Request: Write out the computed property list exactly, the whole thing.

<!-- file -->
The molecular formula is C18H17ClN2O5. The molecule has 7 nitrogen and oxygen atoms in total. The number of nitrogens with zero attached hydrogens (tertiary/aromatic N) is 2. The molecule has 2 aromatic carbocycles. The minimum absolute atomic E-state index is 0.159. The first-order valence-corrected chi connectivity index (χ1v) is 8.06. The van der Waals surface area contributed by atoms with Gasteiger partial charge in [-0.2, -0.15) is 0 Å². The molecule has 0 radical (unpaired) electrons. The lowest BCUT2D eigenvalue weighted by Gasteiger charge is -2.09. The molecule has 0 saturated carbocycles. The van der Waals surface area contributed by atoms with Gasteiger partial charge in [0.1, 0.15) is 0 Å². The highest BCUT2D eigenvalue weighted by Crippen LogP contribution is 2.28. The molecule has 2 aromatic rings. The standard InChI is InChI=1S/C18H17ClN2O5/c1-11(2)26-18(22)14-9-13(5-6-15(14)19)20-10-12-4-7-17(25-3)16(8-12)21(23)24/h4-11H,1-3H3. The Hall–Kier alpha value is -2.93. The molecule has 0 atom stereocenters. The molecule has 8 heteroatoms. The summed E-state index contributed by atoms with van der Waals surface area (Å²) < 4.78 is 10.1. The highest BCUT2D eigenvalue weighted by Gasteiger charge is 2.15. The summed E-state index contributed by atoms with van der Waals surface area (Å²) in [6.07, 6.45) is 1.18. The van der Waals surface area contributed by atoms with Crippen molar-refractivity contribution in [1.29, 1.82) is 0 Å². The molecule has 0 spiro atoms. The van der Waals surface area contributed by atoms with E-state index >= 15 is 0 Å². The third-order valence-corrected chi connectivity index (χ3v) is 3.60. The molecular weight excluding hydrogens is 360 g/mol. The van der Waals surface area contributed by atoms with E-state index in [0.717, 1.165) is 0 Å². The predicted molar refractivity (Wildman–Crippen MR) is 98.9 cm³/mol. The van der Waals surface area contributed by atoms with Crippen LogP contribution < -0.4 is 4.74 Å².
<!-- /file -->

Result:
The molecular formula is C18H17ClN2O5. The molecule has 7 nitrogen and oxygen atoms in total. The number of nitrogens with zero attached hydrogens (tertiary/aromatic N) is 2. The molecule has 2 aromatic carbocycles. The minimum absolute atomic E-state index is 0.159. The first-order valence-corrected chi connectivity index (χ1v) is 8.06. The van der Waals surface area contributed by atoms with Gasteiger partial charge in [-0.2, -0.15) is 0 Å². The molecule has 0 radical (unpaired) electrons. The lowest BCUT2D eigenvalue weighted by Gasteiger charge is -2.09. The molecule has 0 saturated carbocycles. The van der Waals surface area contributed by atoms with Gasteiger partial charge in [0.1, 0.15) is 0 Å². The highest BCUT2D eigenvalue weighted by Crippen LogP contribution is 2.28. The molecule has 2 aromatic rings. The standard InChI is InChI=1S/C18H17ClN2O5/c1-11(2)26-18(22)14-9-13(5-6-15(14)19)20-10-12-4-7-17(25-3)16(8-12)21(23)24/h4-11H,1-3H3. The Hall–Kier alpha value is -2.93. The molecule has 0 atom stereocenters. The molecule has 8 heteroatoms. The summed E-state index contributed by atoms with van der Waals surface area (Å²) < 4.78 is 10.1. The highest BCUT2D eigenvalue weighted by Gasteiger charge is 2.15. The summed E-state index contributed by atoms with van der Waals surface area (Å²) in [6.07, 6.45) is 1.18. The van der Waals surface area contributed by atoms with Crippen molar-refractivity contribution in [1.29, 1.82) is 0 Å². The molecule has 0 spiro atoms. The van der Waals surface area contributed by atoms with E-state index >= 15 is 0 Å². The third-order valence-corrected chi connectivity index (χ3v) is 3.60. The molecular weight excluding hydrogens is 360 g/mol. The van der Waals surface area contributed by atoms with E-state index in [0.717, 1.165) is 0 Å². The predicted molar refractivity (Wildman–Crippen MR) is 98.9 cm³/mol. The van der Waals surface area contributed by atoms with Crippen LogP contribution < -0.4 is 4.74 Å².